The day they came

Ah say we forge from the fire

And together we aspire

Just to take this damn ting higher

In this quest we never fail

Never falter never tire

Never sacrifice yuh freedom

Fire fire in yuh wire


We free

We free

No no nobody cah hold we

We Free, 3 Canal

They came for us. To teach us a lesson. That in this land of mimic men we never deviate from the regularly scheduled programme of lies, damn lies and skin teet. They came because they assumed we didn’t know the law. That we wouldn’t know that the UNC government repealed the law banning the playing of drums in public in 2002.

They came because they understand that when people start to agitate culturally, when the drummers and the dancers and the singers and the painters start to get blasted vex, then they have a problem. They came because they are afraid that their mask is falling. Cracking under the pressure of their endless fake smiling. Cracking like their Beetham wall of shame that now has earned them international media attention. They came because they don’t realise that the more you deny people a voice is the more they will find reasons to shout.

They came because they believe the hype that Trinis are docile. Trinis don’t like confrontation. They came for Michael because in this country young black men should be on street corners holding their testicles. They can’t compute a young man passionate about the environment. Because idleness is putting up a poster to ask questions about their Summit wastage and this is a far worse disservice to the society than advertising a short pants party.
They came for Auntie Verna because she looks like she should be a government supporter. Because women her age must stay home and mind their grandchildren. Stay home and pray and cook and watch television.

And then beat their breasts and wonder why the country is the way it is. They came for Wendell and Roger because artists must sing and dance only when instructed to. Because artists are not required to have a social conscience or a connection to the people. They came for Norris because farmers must mind their business and not consider that food security is a national concern. They came for Shivonne because good Indian girls must stay home and keep quiet. Must not have opinions.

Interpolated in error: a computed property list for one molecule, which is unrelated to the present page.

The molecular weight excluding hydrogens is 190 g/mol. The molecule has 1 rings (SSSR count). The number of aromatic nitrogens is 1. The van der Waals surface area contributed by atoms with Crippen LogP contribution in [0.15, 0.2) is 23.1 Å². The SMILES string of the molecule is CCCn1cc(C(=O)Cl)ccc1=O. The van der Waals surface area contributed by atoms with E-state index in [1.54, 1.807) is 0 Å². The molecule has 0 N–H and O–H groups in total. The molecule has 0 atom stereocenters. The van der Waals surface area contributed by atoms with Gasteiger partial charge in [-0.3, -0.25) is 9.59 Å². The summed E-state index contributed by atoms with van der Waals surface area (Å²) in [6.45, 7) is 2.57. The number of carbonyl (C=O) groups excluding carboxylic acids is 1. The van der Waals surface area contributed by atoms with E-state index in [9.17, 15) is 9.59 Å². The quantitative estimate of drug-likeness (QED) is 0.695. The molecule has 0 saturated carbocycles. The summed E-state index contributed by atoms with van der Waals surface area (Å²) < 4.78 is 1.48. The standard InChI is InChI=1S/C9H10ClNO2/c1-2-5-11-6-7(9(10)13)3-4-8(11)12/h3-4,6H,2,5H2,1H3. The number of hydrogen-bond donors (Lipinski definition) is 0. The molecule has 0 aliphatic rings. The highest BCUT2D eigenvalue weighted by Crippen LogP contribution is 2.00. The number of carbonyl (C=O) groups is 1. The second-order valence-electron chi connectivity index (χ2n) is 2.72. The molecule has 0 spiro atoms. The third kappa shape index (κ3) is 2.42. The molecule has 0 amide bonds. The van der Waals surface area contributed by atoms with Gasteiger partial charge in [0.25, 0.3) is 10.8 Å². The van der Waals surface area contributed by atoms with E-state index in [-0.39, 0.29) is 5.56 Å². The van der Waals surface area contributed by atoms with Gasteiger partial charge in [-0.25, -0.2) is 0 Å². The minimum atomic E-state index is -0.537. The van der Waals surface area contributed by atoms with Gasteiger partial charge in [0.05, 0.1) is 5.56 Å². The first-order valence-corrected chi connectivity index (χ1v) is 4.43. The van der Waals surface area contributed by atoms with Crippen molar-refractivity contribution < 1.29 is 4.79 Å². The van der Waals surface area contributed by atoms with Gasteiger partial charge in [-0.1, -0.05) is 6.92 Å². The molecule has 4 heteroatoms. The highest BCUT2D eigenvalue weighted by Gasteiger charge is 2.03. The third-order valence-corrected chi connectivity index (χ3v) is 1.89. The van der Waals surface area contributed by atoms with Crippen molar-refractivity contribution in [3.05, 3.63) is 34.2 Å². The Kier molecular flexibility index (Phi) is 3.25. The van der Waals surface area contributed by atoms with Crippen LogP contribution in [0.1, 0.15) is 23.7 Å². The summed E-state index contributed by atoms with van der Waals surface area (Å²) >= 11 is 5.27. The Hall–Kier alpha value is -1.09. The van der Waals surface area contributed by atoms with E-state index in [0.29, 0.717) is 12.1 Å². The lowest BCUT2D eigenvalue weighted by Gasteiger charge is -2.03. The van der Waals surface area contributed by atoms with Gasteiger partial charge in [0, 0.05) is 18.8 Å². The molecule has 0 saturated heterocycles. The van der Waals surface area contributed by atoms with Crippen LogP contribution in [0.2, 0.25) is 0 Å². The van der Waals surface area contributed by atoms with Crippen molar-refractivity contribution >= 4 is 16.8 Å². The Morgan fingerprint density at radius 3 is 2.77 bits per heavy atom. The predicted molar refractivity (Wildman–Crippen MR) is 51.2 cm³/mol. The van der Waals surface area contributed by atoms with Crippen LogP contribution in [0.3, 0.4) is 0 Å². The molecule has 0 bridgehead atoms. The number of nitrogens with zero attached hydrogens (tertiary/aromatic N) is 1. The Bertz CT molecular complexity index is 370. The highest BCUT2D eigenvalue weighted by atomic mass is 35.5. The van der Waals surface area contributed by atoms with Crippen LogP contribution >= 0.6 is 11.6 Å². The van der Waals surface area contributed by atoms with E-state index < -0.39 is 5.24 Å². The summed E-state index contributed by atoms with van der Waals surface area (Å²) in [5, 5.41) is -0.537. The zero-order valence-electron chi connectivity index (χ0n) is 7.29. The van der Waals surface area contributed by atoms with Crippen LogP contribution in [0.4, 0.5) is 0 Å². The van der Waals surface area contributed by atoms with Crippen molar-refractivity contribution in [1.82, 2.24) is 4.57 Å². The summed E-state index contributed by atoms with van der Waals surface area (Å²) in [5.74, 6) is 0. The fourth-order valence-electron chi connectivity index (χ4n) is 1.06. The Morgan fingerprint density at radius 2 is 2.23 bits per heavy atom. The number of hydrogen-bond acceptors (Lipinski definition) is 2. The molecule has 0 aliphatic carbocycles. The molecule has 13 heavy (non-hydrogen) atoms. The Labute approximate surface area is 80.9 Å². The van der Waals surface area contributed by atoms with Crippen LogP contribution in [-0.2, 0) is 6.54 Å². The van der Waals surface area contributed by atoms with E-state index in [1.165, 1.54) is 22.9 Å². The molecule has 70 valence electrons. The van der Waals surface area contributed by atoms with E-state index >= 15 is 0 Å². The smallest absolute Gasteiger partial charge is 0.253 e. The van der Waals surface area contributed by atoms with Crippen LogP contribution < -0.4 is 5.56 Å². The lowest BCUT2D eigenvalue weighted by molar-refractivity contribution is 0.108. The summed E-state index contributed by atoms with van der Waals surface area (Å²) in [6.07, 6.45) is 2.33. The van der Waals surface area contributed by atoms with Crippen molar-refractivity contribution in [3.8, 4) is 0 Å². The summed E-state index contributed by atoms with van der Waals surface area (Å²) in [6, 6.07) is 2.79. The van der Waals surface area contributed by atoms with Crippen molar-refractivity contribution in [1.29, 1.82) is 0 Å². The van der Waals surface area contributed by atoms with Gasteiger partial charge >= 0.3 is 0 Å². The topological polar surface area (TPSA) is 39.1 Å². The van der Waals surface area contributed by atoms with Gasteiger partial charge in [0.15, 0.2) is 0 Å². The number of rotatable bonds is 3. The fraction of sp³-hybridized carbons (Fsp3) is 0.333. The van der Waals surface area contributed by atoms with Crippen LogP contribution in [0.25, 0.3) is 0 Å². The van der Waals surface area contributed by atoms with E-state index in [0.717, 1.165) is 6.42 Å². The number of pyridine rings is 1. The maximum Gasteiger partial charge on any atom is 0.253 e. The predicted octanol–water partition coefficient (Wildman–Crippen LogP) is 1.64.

There were children there. Children playing drums. Children being children. Children that could be mine. They came for them too. To send a message to the next generation that social activism is not acceptable. That having an emotional investment in your country is not an option. That resistance is futile, although everything about this place screams defiance. Everything about this place shouts loud that somebody was willing to sacrifice and put their life on the line so that we could prosper.

They came because they thought we would be so awed by their guns and their tear gas canisters that we would retreat. They came for you too. To remind you who is boss. To show you that your voice means nothing. Your life even less. They came to warn you not to get any ideas. To kill your fighting spirit just as you need it more than ever. They came to aim at your dreams. To trample your children under their government boots. They came because they know you are dissatisfied and disgruntled and disappointed with the way they are running the country. 

I look them in the eye when they come for me. They are more afraid of us than we of them. They know they are wrong. They came for us because they follow orders. I shout at them because I don’t know what else to do. They are my neighbours and brothers and liming pardners. They are the people I stand in line for doubles with. That I support the West Indies cricket team with. That I weep for dead children with. Shivonne makes one of them cry. His eyes fill with water. His eyes shine with shame and pain from behind the plastic shield.

They dress back because they know that this battle is not a righteous one. They dress back because, regardless of automatic weapons and tear gas, they have no protection against their own intense sadness and pain at the state of this place. There is no difference between us and them. There is no line that separates their pain from ours. They come for us but cannot complete their mission. And it is the people who teach them a lesson. That in this place sometimes the people win. And power is not about weapons and they haven’t made a gun yet to kill ideas.

Love and Baigan – A Maticoor Meditation

Republic Maticoor

When Gab, my sistren from the year nought jokingly suggested that I organize and host her maticoor at the Republic a month ago it didn’t seem so odd. 

Given that I am a post modern Orisa/Rasta ecofeminist and Gab is a Rapso feminist activist, former Miss Mastana Bahar and her family is actually Muslim Indian via Afghanistan. AND she was getting married to an African man in Christian ceremony.